TimeBanks have recently hit the news. Their mission statement says:

For every hour you spend doing something for someone in your community, you earn one Time Dollar. Then you have a Time Dollar to spend on having someone do something for you. It’s that simple.

Sounds great. I think it is great. But I doubt the IRS thinks the same way. If I cut my massage therapist’s lawn and she massages my injured hamstring in return, then we have conducted a commercial transaction without using money. Since we didn’t use money, the IRS can’t collect any tax. Timebank takes the idea further, using the web to track transactions. That means that the time I spent on my massage therapist’s lawn could be traded for an ice cream sundae at the local deli.

Timebank is a leftist organization. I don’t think they realize how libertarian the concept is. So, let’s take a look back at Eric Frank Russell’s story. A spaceship from Earth has landed on an obscure planet colonized by an earlier wave of people. The crew try to interact with the population and get ignored, brushed off or told to “MYOB”. Eventually, some the crew gets introduced to the local economy. Here’s the scene:

Desperately, Harrison asked, ‘For heaven’s sake, what’s an ob?’

‘He doesn’t know,’ commented Jeff Baines, looking prayerfully at the ceiling. ‘He doesn’t even know that!’ For a short while he contemplated the ignoramus with condescending pity before he said, ‘You hungry by any chance?’

‘Going on that way.’

‘All right. I could tell you what an ob is. But I’ll do something better—I’ll show you.’ Heaving himself off the stool, he waddled to the door at back. ‘God alone knows why I should bother to educate a uniform. It’s just that I’m bored. C’mon, follow me.’

Obediently, Harrison, went behind the counter, paused to give his bicycle a reassuring nod, trailed the other through a passage and into a yard.

Jeff Baines pointed to a stack of cases. ‘Canned goods.’ He indicated an adjacent store. ‘Bust them open and pile the stuff in there. Stack the empties outside. Please yourself whether you do it or not. That’s freedom, isn’t it?’ He lumbered back into the shop.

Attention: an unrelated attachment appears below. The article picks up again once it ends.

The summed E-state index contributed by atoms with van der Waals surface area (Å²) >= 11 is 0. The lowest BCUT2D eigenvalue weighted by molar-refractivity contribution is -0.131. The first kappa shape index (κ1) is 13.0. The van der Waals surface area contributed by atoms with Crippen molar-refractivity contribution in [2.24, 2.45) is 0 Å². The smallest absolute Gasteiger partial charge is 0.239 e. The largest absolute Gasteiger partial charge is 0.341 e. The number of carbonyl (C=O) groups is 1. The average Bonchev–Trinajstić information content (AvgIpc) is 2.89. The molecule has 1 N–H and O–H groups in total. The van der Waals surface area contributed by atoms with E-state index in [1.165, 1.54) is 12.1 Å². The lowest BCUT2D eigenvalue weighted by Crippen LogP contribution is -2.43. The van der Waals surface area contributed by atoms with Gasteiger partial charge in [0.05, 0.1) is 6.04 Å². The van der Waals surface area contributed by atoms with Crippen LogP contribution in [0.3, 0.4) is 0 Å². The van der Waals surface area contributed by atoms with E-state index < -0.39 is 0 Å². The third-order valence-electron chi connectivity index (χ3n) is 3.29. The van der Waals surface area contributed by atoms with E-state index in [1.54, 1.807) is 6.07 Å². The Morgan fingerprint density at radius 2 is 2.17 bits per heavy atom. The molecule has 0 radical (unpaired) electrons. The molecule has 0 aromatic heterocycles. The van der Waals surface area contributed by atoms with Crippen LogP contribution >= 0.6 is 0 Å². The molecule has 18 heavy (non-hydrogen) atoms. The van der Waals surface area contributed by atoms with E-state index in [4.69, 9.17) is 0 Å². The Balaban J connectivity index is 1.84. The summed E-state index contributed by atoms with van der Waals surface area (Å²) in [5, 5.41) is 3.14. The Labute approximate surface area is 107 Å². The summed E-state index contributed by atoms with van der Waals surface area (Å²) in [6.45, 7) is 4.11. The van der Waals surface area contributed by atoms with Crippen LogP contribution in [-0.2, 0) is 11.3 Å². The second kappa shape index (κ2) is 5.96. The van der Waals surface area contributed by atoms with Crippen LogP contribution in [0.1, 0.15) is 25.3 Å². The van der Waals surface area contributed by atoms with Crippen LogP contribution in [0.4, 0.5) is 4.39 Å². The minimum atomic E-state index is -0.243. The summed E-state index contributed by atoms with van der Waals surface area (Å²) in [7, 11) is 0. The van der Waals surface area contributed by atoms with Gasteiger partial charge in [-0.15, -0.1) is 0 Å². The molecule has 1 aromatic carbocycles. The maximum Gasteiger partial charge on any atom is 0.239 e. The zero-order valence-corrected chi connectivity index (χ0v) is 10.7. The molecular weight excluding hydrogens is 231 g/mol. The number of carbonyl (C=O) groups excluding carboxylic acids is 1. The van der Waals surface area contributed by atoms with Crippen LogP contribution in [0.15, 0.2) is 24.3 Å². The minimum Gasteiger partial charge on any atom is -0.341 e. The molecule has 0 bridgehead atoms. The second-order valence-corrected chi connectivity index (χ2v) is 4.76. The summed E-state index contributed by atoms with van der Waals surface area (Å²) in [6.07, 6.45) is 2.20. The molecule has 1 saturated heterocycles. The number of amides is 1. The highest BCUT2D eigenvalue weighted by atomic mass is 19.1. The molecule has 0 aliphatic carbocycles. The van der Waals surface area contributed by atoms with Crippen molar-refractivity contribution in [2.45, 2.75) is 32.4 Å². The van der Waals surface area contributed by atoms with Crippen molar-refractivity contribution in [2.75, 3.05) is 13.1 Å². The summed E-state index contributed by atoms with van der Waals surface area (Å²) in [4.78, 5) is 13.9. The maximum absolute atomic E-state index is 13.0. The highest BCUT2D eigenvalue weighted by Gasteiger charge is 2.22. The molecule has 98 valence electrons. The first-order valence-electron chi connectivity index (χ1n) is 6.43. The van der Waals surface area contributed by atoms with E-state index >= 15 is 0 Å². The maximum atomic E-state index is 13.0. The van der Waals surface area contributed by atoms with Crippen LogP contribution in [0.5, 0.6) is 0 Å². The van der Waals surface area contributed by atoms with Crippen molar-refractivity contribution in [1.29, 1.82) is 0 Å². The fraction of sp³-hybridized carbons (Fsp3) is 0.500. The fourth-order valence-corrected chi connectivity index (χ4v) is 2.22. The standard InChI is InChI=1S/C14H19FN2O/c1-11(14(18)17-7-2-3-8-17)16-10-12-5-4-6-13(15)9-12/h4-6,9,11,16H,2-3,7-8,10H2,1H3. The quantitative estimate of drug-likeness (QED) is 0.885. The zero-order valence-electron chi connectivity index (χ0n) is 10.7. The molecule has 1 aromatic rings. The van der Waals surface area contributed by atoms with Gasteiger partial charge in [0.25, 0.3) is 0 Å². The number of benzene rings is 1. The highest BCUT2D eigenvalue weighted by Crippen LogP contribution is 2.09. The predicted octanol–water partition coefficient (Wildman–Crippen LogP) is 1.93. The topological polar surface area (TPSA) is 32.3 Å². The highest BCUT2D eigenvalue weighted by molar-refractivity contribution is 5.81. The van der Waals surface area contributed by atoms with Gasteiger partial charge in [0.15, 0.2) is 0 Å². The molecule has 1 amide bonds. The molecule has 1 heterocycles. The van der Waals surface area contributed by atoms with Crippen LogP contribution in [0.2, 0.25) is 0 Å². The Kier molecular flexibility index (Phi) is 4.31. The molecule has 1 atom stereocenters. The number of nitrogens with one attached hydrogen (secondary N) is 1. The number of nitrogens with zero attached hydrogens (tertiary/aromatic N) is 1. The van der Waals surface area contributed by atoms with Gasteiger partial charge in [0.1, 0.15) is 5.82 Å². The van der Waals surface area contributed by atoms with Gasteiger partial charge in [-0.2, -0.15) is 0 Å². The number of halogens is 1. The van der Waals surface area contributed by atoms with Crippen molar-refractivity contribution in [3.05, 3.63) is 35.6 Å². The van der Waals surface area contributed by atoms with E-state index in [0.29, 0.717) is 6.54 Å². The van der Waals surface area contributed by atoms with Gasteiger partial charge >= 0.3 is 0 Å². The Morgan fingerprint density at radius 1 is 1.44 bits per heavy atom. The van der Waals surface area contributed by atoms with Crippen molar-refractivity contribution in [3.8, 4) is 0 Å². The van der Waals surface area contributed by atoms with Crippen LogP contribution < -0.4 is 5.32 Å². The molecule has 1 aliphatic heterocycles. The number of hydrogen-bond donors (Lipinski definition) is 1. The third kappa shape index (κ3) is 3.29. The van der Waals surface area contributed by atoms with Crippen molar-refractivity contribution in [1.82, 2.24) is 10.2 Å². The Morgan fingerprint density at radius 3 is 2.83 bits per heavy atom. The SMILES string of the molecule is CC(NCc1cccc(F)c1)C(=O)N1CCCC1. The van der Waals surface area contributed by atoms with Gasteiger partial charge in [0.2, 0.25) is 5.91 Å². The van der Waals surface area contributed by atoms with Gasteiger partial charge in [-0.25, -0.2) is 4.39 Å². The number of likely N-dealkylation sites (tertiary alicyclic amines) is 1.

Left to himself, Harrison scratched his large ears and thought it over. Somewhere, he felt, there was an obscure sort of confidence trick. A candidate named Harrison was being tempted to qualify for his sucker certificate. But if the play was beneficial to its organizer it might be worth learning because it could then be passed on to other victims. One must speculate in order to accumulate.

So he dealt with the cases as required. It cost him twenty minutes of hard, slogging work after which he returned to the shop.

‘Now,’ explained Baines, ‘you’ve done something for me. That means you’ve planted an ob on me. I don’t thank you for what you have done. There’s no need to. All I have to do is get rid of the ob.’

‘Ob?’

‘Obligation. Why use a long word when a short one is plenty good enough? An obligation is an ob. I shift it this way: Seth Warburton, next door but one, has got half a dozen of my obs saddled on him. So I get rid of mine to you and relieve him of one of his to me by sending you around for a meal.’ He scribbled briefly on a slip of paper. ‘Give him this.’

Harrison stared at it. In casual scrawl it read, ‘Feed this bum.’

The “obs” or “obligations” in Russell’s story correspond perfectly with Time Dollars.

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